I cried a lot last week.
Now, in classic Ronne fashion, the tears were tucked away in early-morning prayers and mid-afternoon private ponderings. And as always, I met them with “all the things I know to be true” about faith and this season and this year and being a creative and growing older and work and rest and life.
But sometimes what is truth and what is true crack like lightning against each other.
The tears were filled with the death of a warm-witted friend, the angst of better-do-more as an author and a marketer, the homesick ache for real conversation, the longing for collaborative creativity, the frustration of a country gone rogue, the still ambiguous landscape of the days ahead. I cried about promises broken, calendars ripped to shreds, a faith that feels far too fragile for my age. I’m called to share real hope for purpose-weary warriors—hope I without hesitation believe is real, and yet…
I cried a lot last week.
And then, I got a thank you note. It was about bread given as a welcome gift to new neighbors a few weeks ago. Earlier that day, my husband heard a commotion outside. Their pup had been hit by a car that didn’t even bother to stop. Brad ran out to help get the pup into a car so he could be taken to the emergency vet. There was hope.
Me? I was in the kitchen making Japanese milk bread. We wrapped up one of the loaves and took it next door.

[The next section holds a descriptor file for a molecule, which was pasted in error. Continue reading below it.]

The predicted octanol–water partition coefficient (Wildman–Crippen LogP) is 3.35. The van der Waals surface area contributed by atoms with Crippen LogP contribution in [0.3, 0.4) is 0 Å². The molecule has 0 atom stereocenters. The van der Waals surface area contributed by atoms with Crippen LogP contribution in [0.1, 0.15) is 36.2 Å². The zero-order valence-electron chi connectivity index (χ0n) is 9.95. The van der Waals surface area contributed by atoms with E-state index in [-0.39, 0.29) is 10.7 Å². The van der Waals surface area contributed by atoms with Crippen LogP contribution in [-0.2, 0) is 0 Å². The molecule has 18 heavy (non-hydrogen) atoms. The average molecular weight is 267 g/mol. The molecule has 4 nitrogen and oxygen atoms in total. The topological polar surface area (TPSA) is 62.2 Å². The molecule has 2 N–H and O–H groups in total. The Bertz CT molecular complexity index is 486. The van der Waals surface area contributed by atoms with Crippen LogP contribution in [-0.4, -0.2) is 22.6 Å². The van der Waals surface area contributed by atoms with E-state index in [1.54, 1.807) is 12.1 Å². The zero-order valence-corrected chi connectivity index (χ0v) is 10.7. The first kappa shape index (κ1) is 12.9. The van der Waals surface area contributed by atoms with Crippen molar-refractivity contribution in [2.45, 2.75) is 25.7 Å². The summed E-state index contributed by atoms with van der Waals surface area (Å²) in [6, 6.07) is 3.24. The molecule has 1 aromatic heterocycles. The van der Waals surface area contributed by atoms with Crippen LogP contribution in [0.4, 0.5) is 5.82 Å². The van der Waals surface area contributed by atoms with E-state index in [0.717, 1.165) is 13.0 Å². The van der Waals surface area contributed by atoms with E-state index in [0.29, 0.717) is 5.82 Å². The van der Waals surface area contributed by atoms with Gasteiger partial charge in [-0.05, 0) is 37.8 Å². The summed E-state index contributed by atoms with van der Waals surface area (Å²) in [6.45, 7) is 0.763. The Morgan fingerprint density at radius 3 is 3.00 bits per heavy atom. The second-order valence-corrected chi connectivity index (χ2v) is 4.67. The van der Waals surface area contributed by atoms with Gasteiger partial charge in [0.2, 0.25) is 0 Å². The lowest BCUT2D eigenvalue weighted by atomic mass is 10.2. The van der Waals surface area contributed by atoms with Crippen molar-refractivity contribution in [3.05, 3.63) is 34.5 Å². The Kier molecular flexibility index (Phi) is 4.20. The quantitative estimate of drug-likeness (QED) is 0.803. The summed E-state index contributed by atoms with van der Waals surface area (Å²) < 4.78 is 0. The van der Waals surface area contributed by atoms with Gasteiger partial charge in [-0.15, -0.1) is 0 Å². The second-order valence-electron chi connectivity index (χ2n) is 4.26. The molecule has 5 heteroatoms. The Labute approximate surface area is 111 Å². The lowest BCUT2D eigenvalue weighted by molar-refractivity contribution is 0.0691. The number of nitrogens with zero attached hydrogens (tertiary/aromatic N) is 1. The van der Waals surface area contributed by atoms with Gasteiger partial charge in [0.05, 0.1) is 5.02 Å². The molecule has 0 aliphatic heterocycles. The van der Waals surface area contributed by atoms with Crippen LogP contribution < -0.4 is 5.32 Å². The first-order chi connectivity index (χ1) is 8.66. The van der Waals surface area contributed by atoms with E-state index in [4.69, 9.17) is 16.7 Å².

The pup had died.
There were so many tears. And the gift seemed so small and worthless in light of the moment.
A few days ago, the family came over to return the baking dish. There was a note.
“Thank you for cradling our dog. Thank you too for the bread. It was the only thing we ate for two days—we were heartbroken, and it was the only thing that tasted good. Maybe we could buy some more?”
This weekend, I baked Japanese milk bread until I ran out of hours. A basket is going to the neighbors. And more to a friend who is grieving the loss of a loved one. And more to a friend who struggles with the season.
I can hear the words, “Be resolute, stay small, fill the space…” in my head and heart. They’re words from the book, from the women who keep reminding me what matters. I need to sit with the women again, and listen to their wisdom.
It’s not about being an author. It’s not about being a marketer. It’s not about writing lovely things or filling calendars or making headlines. It’s just you and me, baking bread, and being here for each other. That’s how we change the world.